7. METHODOLOGY The methodology followed by the PSC in the study included desktop research, literature review and interviews conducted using questionnaires to solicit information from the line function managers, labour relations practitioners and selected managers in the following Departments – • National Departments of Home Affairs and Public Works • In KwaZulu-Natal Province: Department of Transport, Department of Education and Department of Public Works • In Mpumalanga Province: Department of Education and Department of Public Works, Roads and Transport • In the Eastern Cape: Department of Education, Department of Transport and Department of Public Works

  8. COMPARATIVE ANALYSIS South Africa • Precautionary suspension is with full salary in compliance with the Bill of Rights provision, to be presumed innocent until proven guilty • A period of 60 days is prescribed within which the investigations and disciplinary hearings must be conducted, that is, from the date of the suspension of an employee • An employee must be afforded an opportunity to state his/her reasons (representations) on why a precautionary suspensions should not be imposed United Kingdom (UK) • As compared to the situation in South Africa, in the UK the period of suspension differs from one sector to another and can be without salary for specific periods • The Civil Management Code does not specify the length of the suspension, but does stipulate that the matter must be handled as speedily as possible

  9. COMPARATIVE ANALYSIS Cont. Kenya • In Kenya a suspension without pay is imposed in cases where a civil servant was charged and got remanded in custody awaiting trial, or the civil servant had been convicted of a criminal offence • If a civil servant was found blameworthy but had not served time away from work, the Accounting Officer may exercise a discretion to make up the wages paid during the period of suspension to the level of earnings the civil servant would have received, had he/she not been suspended In the sampled countries, the foundation of the discipline management is national legislation. It is only in SA where the actual disciplinary procedure is as a result of negotiations between the employer and labour in respect of employees below SMS level Comparison to all three indicates that in the UK, the period of suspension is kept as short as possible in some of the sectors that were studied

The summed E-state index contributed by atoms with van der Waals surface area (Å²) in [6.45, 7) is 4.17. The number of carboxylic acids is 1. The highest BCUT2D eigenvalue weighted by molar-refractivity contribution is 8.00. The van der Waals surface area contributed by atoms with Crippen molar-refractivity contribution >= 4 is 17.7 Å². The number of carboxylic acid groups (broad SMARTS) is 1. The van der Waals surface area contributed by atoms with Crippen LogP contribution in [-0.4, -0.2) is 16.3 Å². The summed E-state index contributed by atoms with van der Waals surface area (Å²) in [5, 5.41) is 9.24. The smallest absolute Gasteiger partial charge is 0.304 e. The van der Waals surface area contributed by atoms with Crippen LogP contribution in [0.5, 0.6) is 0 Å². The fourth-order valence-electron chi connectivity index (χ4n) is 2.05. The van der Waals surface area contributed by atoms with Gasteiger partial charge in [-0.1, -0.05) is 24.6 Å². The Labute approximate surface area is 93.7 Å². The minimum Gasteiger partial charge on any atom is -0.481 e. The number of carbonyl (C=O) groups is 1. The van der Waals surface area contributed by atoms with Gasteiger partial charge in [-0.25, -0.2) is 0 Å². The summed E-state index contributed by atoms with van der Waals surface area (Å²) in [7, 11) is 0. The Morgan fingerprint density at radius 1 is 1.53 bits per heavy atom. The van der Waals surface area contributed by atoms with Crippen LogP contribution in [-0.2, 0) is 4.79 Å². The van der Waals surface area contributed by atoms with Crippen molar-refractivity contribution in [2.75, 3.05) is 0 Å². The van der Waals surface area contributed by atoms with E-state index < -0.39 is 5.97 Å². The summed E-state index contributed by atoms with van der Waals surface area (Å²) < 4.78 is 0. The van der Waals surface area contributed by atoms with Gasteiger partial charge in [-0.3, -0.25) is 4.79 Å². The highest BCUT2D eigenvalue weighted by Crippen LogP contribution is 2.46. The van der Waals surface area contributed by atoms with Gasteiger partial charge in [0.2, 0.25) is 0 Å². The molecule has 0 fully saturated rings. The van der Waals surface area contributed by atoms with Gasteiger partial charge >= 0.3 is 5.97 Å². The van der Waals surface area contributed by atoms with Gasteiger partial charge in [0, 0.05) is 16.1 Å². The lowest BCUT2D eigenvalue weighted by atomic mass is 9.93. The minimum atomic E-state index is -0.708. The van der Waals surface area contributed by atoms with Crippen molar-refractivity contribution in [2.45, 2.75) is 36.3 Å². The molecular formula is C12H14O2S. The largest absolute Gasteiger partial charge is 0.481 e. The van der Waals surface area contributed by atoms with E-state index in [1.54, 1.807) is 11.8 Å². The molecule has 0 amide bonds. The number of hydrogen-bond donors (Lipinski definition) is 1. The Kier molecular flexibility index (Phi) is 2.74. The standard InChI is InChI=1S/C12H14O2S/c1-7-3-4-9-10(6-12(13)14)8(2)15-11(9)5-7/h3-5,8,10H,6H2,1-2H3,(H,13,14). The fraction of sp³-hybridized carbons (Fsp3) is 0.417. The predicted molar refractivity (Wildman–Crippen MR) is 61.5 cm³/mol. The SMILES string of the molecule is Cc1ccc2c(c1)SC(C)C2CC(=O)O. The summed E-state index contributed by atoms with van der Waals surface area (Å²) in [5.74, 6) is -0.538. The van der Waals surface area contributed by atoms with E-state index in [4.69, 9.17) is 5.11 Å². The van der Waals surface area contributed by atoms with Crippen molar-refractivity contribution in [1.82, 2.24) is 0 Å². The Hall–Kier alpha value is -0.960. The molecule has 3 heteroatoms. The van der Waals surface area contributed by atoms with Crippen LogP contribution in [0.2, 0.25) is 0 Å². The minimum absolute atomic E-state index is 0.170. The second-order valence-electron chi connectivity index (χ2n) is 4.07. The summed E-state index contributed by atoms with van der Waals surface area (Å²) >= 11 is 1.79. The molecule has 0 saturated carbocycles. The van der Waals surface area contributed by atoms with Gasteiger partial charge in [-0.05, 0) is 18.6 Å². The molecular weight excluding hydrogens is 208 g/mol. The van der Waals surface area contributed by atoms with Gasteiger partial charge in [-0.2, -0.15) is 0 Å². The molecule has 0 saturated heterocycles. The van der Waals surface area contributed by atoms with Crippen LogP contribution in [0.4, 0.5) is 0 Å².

10. KEY FINDINGS Reasons for precautionary suspensions The sampled Departments indicated that officials are put on precautionary suspensions depending on the nature of the charges The following were the nature of charges, amongst others, mentioned by the departments which employees placed on precautionary suspension faced – • Financial misconduct • Insubordination • Failure to bank state money • Theft, fraud • Misuse of state property • Drunken driving • Corruption • Sexual harassment/ sexual assault • Unauthorized expenditure • Gross negligence resulting in loss of state money • Violation of tender process

  11. KEY FINDINGS Cont. How long do the precautionary suspensions last? The PSC established the following – • Generally there is non-compliance with the prescribed 60 days period to institute disciplinary hearings • On average sampled departments took more than three months to conclude the investigations during the period under review • KwaZulu-Natal Department of Transport reported that it takes more than 10 months before instituting disciplinary hearings • Mpumalanga Department of Education reported that on average precautionary suspensions last for 2 months, which is the shortest period compared to other sampledepartments